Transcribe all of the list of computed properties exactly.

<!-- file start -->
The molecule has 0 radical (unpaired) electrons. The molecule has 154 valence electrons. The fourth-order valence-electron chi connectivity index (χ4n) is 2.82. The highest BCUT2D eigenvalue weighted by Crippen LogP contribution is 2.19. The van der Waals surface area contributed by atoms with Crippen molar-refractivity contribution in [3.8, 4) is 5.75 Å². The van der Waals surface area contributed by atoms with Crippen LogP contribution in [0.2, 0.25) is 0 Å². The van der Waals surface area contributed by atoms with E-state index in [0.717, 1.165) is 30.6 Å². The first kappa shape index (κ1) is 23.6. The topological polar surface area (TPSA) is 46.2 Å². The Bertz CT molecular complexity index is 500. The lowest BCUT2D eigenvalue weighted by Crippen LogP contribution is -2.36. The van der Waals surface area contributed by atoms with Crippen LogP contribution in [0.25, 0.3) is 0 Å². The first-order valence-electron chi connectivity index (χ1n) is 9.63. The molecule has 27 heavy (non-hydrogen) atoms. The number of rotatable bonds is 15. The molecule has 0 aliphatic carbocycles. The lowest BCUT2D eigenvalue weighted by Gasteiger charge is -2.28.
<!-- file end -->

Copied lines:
The molecule has 0 radical (unpaired) electrons. The molecule has 154 valence electrons. The fourth-order valence-electron chi connectivity index (χ4n) is 2.82. The highest BCUT2D eigenvalue weighted by Crippen LogP contribution is 2.19. The van der Waals surface area contributed by atoms with Crippen molar-refractivity contribution in [3.8, 4) is 5.75 Å². The van der Waals surface area contributed by atoms with Crippen LogP contribution in [0.2, 0.25) is 0 Å². The van der Waals surface area contributed by atoms with E-state index in [0.717, 1.165) is 30.6 Å². The first kappa shape index (κ1) is 23.6. The topological polar surface area (TPSA) is 46.2 Å². The Bertz CT molecular complexity index is 500. The lowest BCUT2D eigenvalue weighted by Crippen LogP contribution is -2.36. The van der Waals surface area contributed by atoms with Crippen LogP contribution in [0.25, 0.3) is 0 Å². The first-order valence-electron chi connectivity index (χ1n) is 9.63. The molecule has 27 heavy (non-hydrogen) atoms. The number of rotatable bonds is 15. The molecule has 0 aliphatic carbocycles. The lowest BCUT2D eigenvalue weighted by Gasteiger charge is -2.28.